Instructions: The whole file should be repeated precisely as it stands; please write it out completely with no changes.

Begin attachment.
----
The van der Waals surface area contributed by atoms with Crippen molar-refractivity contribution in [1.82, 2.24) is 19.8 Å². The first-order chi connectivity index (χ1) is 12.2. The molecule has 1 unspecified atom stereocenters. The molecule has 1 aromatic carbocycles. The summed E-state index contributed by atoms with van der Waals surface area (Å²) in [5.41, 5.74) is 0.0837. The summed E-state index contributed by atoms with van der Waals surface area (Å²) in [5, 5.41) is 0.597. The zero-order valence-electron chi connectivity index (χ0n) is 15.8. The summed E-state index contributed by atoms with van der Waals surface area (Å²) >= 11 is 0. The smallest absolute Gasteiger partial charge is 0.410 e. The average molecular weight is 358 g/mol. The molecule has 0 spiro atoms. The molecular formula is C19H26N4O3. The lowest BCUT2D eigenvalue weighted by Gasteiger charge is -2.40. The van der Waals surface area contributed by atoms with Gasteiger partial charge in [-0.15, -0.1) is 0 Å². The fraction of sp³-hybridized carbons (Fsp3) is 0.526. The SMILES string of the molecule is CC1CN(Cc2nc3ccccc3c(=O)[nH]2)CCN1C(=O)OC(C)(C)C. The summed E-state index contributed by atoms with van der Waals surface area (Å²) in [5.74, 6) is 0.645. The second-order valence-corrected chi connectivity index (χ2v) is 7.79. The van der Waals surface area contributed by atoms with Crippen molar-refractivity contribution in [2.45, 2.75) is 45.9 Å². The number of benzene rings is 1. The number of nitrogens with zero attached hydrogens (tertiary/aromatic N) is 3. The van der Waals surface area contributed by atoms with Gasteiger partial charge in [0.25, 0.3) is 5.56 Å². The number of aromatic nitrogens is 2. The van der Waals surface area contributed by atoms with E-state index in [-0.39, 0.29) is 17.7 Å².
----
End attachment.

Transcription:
The van der Waals surface area contributed by atoms with Crippen molar-refractivity contribution in [1.82, 2.24) is 19.8 Å². The first-order chi connectivity index (χ1) is 12.2. The molecule has 1 unspecified atom stereocenters. The molecule has 1 aromatic carbocycles. The summed E-state index contributed by atoms with van der Waals surface area (Å²) in [5.41, 5.74) is 0.0837. The summed E-state index contributed by atoms with van der Waals surface area (Å²) in [5, 5.41) is 0.597. The zero-order valence-electron chi connectivity index (χ0n) is 15.8. The summed E-state index contributed by atoms with van der Waals surface area (Å²) >= 11 is 0. The smallest absolute Gasteiger partial charge is 0.410 e. The average molecular weight is 358 g/mol. The molecule has 0 spiro atoms. The molecular formula is C19H26N4O3. The lowest BCUT2D eigenvalue weighted by Gasteiger charge is -2.40. The van der Waals surface area contributed by atoms with Gasteiger partial charge in [-0.15, -0.1) is 0 Å². The fraction of sp³-hybridized carbons (Fsp3) is 0.526. The SMILES string of the molecule is CC1CN(Cc2nc3ccccc3c(=O)[nH]2)CCN1C(=O)OC(C)(C)C. The summed E-state index contributed by atoms with van der Waals surface area (Å²) in [5.74, 6) is 0.645. The second-order valence-corrected chi connectivity index (χ2v) is 7.79. The van der Waals surface area contributed by atoms with Crippen molar-refractivity contribution in [2.45, 2.75) is 45.9 Å². The number of benzene rings is 1. The number of nitrogens with zero attached hydrogens (tertiary/aromatic N) is 3. The van der Waals surface area contributed by atoms with Gasteiger partial charge in [0.25, 0.3) is 5.56 Å². The number of aromatic nitrogens is 2. The van der Waals surface area contributed by atoms with E-state index in [-0.39, 0.29) is 17.7 Å².